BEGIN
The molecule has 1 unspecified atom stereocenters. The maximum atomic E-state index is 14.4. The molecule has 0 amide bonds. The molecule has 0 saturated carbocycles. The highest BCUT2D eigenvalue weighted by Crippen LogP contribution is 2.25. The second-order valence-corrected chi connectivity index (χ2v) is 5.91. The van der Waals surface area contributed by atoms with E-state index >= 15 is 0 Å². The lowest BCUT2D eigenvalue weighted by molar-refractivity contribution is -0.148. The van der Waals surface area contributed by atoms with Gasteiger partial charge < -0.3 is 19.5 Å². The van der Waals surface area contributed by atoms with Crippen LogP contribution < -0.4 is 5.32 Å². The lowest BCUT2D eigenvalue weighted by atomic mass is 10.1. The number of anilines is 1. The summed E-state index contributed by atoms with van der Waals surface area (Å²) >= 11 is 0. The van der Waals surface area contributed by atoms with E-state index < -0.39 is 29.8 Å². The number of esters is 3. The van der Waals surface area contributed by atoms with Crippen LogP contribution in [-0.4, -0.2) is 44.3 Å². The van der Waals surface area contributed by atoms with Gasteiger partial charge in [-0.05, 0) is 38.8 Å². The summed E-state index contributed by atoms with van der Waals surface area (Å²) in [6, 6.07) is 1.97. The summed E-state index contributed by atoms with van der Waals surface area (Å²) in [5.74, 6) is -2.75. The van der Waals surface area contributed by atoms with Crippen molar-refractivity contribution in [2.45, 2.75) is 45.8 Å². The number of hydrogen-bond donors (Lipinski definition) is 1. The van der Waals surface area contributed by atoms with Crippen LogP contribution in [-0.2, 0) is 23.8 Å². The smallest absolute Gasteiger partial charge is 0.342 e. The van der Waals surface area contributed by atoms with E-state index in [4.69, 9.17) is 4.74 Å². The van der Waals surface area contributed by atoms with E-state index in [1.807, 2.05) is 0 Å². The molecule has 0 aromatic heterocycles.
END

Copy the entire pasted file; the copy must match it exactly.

The molecule has 1 unspecified atom stereocenters. The maximum atomic E-state index is 14.4. The molecule has 0 amide bonds. The molecule has 0 saturated carbocycles. The highest BCUT2D eigenvalue weighted by Crippen LogP contribution is 2.25. The second-order valence-corrected chi connectivity index (χ2v) is 5.91. The van der Waals surface area contributed by atoms with E-state index >= 15 is 0 Å². The lowest BCUT2D eigenvalue weighted by molar-refractivity contribution is -0.148. The van der Waals surface area contributed by atoms with Gasteiger partial charge < -0.3 is 19.5 Å². The van der Waals surface area contributed by atoms with Crippen LogP contribution < -0.4 is 5.32 Å². The lowest BCUT2D eigenvalue weighted by atomic mass is 10.1. The number of anilines is 1. The summed E-state index contributed by atoms with van der Waals surface area (Å²) >= 11 is 0. The van der Waals surface area contributed by atoms with E-state index < -0.39 is 29.8 Å². The number of esters is 3. The van der Waals surface area contributed by atoms with Crippen LogP contribution in [-0.4, -0.2) is 44.3 Å². The van der Waals surface area contributed by atoms with Gasteiger partial charge in [-0.05, 0) is 38.8 Å². The summed E-state index contributed by atoms with van der Waals surface area (Å²) in [6, 6.07) is 1.97. The summed E-state index contributed by atoms with van der Waals surface area (Å²) in [5.74, 6) is -2.75. The van der Waals surface area contributed by atoms with Crippen molar-refractivity contribution in [2.45, 2.75) is 45.8 Å². The number of hydrogen-bond donors (Lipinski definition) is 1. The van der Waals surface area contributed by atoms with Crippen LogP contribution in [-0.2, 0) is 23.8 Å². The smallest absolute Gasteiger partial charge is 0.342 e. The van der Waals surface area contributed by atoms with E-state index in [4.69, 9.17) is 4.74 Å². The van der Waals surface area contributed by atoms with E-state index in [1.807, 2.05) is 0 Å². The molecule has 0 aromatic heterocycles.